Automation is helping hospital doors stay open

Photo by Marcelo Leal
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Say what you want about America's healthcare system, it's hard to argue that there isn't significant room for improvement. There is critical consensus around its many issues, from wealthy insurance companies to uninsured ethnic groups missing out on vital treatment. It has been a fine balancing act for many an administration, yet automation technology appears to offer a solution that may help to ease the process of treating patients while making enough revenue to keep hospital doors open.

Of the many demands Covid-19 has made on the US healthcare system, managing supply and demand for personal protective equipment (PPE) has been near the top. Add to this the weight of Covid-19 on hospital staffing, ancillary support and a steadily decreasing number of available beds, and you have a logistical nightmare on your hands. How do you counter this pressure? And how do you do so by ensuring you're making enough revenue to be able to operate as a vital healthcare organisation?

RPA and revenue cycle management

In Chicago, healthcare consultancy Jorie Healthcare Partners recently added RPA services, underpinned by AI, to help its clients with revenue cycle management. This is the admin part of running a hospital or small practice and usually includes tasks such as claims processing, payments and revenue generation. There's a lot of paperwork for a lot of patients! And it's this process that bears the weight that decides whether the hospital or practice can remain open to patients. For those like me who enjoyed years of watching ER, you'll know exactly what this means!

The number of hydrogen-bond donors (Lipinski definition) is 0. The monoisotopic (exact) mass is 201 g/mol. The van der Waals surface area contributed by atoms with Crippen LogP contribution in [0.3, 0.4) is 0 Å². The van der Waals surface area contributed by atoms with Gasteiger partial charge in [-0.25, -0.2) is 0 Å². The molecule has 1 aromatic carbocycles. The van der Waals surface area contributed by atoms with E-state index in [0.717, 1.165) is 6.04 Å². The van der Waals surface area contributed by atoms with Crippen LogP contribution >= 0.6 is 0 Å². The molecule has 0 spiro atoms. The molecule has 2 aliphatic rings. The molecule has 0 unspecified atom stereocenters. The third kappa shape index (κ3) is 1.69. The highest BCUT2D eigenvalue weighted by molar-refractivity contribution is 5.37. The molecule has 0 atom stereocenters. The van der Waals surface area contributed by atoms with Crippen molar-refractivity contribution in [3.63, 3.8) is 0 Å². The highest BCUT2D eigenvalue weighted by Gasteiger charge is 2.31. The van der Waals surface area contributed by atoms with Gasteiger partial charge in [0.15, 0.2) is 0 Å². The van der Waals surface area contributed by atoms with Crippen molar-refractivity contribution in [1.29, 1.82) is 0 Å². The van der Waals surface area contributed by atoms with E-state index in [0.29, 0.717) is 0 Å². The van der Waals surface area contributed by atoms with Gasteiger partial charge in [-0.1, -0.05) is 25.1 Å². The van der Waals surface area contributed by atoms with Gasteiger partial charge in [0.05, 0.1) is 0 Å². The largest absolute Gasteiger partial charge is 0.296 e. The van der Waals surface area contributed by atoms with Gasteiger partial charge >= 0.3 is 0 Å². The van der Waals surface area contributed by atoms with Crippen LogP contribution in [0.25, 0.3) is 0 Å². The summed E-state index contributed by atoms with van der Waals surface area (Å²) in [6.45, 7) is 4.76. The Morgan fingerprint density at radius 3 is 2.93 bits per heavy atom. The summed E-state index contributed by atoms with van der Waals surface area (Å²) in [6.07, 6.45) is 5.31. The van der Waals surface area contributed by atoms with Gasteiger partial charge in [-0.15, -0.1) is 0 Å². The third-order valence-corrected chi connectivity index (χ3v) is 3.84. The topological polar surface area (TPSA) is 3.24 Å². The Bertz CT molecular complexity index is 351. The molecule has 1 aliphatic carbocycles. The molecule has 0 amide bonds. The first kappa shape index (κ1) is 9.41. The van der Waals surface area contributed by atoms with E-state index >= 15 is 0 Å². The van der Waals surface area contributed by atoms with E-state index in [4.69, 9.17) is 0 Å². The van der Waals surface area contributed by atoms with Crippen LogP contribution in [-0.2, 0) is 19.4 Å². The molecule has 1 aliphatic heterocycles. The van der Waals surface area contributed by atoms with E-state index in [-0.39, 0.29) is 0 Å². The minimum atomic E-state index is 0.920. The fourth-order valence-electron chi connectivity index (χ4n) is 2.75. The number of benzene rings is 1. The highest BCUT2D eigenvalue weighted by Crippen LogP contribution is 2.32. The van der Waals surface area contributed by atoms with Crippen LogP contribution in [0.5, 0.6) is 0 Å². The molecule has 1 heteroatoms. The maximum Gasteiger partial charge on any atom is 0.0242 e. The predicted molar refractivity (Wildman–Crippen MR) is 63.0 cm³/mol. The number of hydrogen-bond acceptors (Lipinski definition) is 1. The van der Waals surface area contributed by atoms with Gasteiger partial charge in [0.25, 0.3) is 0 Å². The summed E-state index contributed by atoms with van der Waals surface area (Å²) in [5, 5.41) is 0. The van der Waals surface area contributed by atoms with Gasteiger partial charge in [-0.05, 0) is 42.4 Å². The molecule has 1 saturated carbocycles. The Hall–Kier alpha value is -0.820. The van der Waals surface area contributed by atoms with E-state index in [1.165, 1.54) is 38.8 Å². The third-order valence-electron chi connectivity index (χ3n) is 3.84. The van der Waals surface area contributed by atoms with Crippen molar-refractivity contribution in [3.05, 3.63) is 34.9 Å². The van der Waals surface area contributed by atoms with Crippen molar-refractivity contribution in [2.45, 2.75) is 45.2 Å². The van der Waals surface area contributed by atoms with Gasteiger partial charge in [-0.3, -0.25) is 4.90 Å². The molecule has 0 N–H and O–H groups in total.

The cycle begins when the patient seeks medical services and ends when claims and payments have been settled. It's one of those familiar scenarios for those of us who work diligently in automation, with RPA used to streamline processes just like this. For healthcare in America (and around the world), RPA could be the difference between beating Covid-19 reasonably quickly or letting it extend its miserable legacy.

Positive outcomes

With a smooth logistical process – from patient registration through claims submission for specific treatments, reimbursement and beyond – hospitals have to make money to stay open. Healthcare revenue cycle management ensures this, but it has to be robust. This is where the Jorie case study is interesting to observe.

By implementing RPA into its services, it has influenced positive outcomes for its clients despite the impact of Covid-19. Its own workforce adapted quickly to remote working thanks to "RPA-powered revenue cycle management", and productivity actually increased. Add six new clients onboarded over 2020 and you can see that Jorie's use of RPA has reaped dividends.

While American healthcare may not always be a palatable narrative, common-sense use of automation technology is nice to see. If RPA is helping to directly and indirectly free up doctors and nurses so they can treat more patients, it's hard not to be positive.

Those organisations at the end of the billing and insurance chain will always make more money than they could possibly need. It's nice to see RPA being used to make sure the actual hospitals and small practices stay open and functional long enough to manage the pandemic and the surrounding demands.

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